Well this is one unique poem. I was intrigued by the title of it and checked it out with the burning question in mind - how can a poem be silent exactly?
Well as you can see (and hear), it uses no sentences, no linking words at all, (no hands!) just a list of say-what-you-see observations, just the nouns alone as your mind recognises them upon encountering. How silence would speak in other words, which begs the question - is there really such a thing as silence when the mind is constantly registering what it sees? Even though there's no traditional syntax here, no lyrical or metrical tweaking, (although the words are all lovely sounding compound words), a poem it is. Conjuring not just a scene but a feeling, a landscape of the mind, as visual as it is veritable.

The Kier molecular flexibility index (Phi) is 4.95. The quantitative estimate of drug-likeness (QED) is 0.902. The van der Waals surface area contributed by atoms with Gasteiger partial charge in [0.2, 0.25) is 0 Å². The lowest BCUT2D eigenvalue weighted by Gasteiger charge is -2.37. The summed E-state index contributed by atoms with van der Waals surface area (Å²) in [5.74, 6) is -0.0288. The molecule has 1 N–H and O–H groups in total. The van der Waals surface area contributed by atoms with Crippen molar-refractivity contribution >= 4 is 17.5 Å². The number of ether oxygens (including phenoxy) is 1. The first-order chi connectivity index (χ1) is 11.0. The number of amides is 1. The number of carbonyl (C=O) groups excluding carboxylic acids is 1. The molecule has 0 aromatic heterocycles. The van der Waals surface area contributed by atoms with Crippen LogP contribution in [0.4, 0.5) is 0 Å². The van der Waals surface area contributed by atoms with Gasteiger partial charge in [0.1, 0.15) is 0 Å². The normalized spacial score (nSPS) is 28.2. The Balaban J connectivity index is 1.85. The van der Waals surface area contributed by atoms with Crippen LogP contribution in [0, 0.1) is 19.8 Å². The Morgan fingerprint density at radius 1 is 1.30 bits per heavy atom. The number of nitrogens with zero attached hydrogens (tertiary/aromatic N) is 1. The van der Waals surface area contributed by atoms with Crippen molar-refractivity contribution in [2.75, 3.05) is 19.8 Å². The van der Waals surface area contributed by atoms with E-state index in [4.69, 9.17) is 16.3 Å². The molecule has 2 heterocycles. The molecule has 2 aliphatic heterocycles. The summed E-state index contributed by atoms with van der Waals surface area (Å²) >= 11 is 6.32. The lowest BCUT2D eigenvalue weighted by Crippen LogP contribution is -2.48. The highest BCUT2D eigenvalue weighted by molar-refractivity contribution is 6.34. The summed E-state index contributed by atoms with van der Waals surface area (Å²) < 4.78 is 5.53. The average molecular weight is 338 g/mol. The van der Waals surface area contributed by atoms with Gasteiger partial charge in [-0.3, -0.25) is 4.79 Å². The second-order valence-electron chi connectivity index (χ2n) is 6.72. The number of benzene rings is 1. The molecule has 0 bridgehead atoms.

The Silent Poem - Robert Francis
backroad leafmold stonewall chipmunk
underbrush grapevine woodchuck shadblow
woodsmoke cowbarn honeysuckle woodpile
sawhorse bucksaw outhouse wellsweep
backdoor flagstone bulkhead buttermilk
candlestick ragrug firedog brownbread
hilltop outcrop cowbell buttercup
whetstone thunderstorm pitchfork steeplebush
gristmill millstone cornmeal waterwheel
watercress buckwheat firefly jewelweed
gravestone groundpine windbreak bedrock
weathercock snowfall starlight cockcrow